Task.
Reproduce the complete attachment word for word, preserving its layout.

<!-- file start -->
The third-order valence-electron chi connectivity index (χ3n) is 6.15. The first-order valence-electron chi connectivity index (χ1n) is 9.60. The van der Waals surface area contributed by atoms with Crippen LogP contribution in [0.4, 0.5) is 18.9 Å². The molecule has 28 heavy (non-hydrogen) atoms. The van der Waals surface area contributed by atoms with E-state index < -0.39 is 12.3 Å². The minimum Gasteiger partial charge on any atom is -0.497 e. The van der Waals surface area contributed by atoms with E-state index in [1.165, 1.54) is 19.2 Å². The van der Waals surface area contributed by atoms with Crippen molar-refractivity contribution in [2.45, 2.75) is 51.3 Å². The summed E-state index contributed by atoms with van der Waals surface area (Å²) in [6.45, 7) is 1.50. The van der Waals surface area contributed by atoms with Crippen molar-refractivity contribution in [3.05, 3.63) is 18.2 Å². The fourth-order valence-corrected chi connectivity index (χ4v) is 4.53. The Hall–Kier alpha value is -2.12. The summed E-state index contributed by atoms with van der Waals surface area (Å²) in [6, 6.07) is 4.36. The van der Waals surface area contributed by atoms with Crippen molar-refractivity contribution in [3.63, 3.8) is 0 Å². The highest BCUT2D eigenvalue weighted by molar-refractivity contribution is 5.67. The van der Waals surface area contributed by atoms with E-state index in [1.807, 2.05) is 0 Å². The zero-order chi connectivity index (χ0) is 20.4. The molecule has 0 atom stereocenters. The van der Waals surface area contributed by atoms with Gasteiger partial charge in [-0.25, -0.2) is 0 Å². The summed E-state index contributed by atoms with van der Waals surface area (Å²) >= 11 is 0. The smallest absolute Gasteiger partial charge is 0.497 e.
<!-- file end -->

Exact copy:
The third-order valence-electron chi connectivity index (χ3n) is 6.15. The first-order valence-electron chi connectivity index (χ1n) is 9.60. The van der Waals surface area contributed by atoms with Crippen LogP contribution in [0.4, 0.5) is 18.9 Å². The molecule has 28 heavy (non-hydrogen) atoms. The van der Waals surface area contributed by atoms with E-state index < -0.39 is 12.3 Å². The minimum Gasteiger partial charge on any atom is -0.497 e. The van der Waals surface area contributed by atoms with E-state index in [1.165, 1.54) is 19.2 Å². The van der Waals surface area contributed by atoms with Crippen molar-refractivity contribution in [2.45, 2.75) is 51.3 Å². The summed E-state index contributed by atoms with van der Waals surface area (Å²) in [6.45, 7) is 1.50. The van der Waals surface area contributed by atoms with Crippen molar-refractivity contribution in [3.05, 3.63) is 18.2 Å². The fourth-order valence-corrected chi connectivity index (χ4v) is 4.53. The Hall–Kier alpha value is -2.12. The summed E-state index contributed by atoms with van der Waals surface area (Å²) in [6, 6.07) is 4.36. The van der Waals surface area contributed by atoms with Crippen molar-refractivity contribution in [3.63, 3.8) is 0 Å². The highest BCUT2D eigenvalue weighted by molar-refractivity contribution is 5.67. The van der Waals surface area contributed by atoms with E-state index in [1.807, 2.05) is 0 Å². The zero-order chi connectivity index (χ0) is 20.4. The molecule has 0 atom stereocenters. The van der Waals surface area contributed by atoms with Gasteiger partial charge in [-0.25, -0.2) is 0 Å². The summed E-state index contributed by atoms with van der Waals surface area (Å²) >= 11 is 0. The smallest absolute Gasteiger partial charge is 0.497 e.